All of this gave veteran J.J. Putz an idea when it came to deciding on what to have the rookies in camp do as part of their initiation.
Last week, a handful of them were sent out to the annual Renaissance Fair dressed in period costumes. They were asked to participate in various activities and contests.
It was the third year in a row for that outing, and so for the rest of the rookies, Putz came up with something a little different.
"It's about getting them out of their comfort zone like Gibby talks about," Putz said.
So David Holmberg, Nick Ahmed, Ed Easley, Tuffy Gosewisch, Alfredo Marte, Chase Anderson, Chris Owings, Matt Davidson and first-year assistant trainer Ryan KiPanfilo were dispatched to nearby Chaparral High School on Thursday to learn some cheers.
As in cheerleading.
The Chaparral cheerleading team spent nearly two hours with the group teaching them a cheer routine. The cheerleaders were in their regular outfits while the players wore D-backs logo shorts and workout shirts.
"It was pretty hilarious," Gosewisch said. "I wish I could have watched it from their perspective."
Easley had an advantage over the other guys.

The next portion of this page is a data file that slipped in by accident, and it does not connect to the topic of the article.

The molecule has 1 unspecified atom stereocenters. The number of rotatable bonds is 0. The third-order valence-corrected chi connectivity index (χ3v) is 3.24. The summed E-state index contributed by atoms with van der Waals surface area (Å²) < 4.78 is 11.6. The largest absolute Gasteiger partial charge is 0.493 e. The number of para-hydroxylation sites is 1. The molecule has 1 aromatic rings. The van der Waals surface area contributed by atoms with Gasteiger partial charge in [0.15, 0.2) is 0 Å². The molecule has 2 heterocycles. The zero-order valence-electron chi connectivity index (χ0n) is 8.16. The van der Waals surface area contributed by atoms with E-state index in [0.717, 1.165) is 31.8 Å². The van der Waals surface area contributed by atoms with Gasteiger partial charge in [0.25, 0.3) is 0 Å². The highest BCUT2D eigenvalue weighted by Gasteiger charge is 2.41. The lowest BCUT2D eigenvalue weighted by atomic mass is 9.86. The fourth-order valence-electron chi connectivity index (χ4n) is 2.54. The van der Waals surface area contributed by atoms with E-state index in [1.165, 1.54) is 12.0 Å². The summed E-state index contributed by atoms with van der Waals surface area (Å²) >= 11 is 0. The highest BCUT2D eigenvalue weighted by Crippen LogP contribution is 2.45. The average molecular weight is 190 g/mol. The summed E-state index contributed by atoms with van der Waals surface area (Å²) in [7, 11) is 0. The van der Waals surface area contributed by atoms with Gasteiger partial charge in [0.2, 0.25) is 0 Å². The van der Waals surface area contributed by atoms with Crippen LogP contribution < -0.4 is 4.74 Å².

"We didn't really know what to expect," Easley said. "I married a cheerleader, so I was familiar with some of the moves. I've never obviously done them before."
Of course, just learning the cheers is not enough. The players will put on a show for their teammates during Saturday morning's stretch session on the agility field outside the main clubhouse.
"It's going to be funny," Gosewisch said. "We're awful, we know it, but we're just trying to have a good time with it."
The Chaparral cheerleaders will also be there to perform with the players.
"It's going to be a nice little tuneup for them before they go onto nationals," Putz said of one of Arizona's top cheerleading programs. "And on behalf of the Diamondbacks, we wish them all the best."
As for the players, Putz said the cheer that they will perform will be something to "fire up" the team.
And apparently, the final act is a closely-guarded secret.
"They're going to put on a little show, and there's an unbelievable surprise ending to the show," Putz said. "One for the ages."
While the players may have chosen to spend two hours a different way Thursday, they understood the team-building function that such a stunt provides.
"It's a lot more fun when they're over with, but it's not a big deal," Gosewisch said. "It's a matter of just trying to get us out of our comfort zones."
Putz said it was all done in a good spirit, pun very much intended.
"The guys had a blast," Putz said.
"It was fun," Easley said. "I think it's going to be even more fun for the guys tomorrow watching us perform it."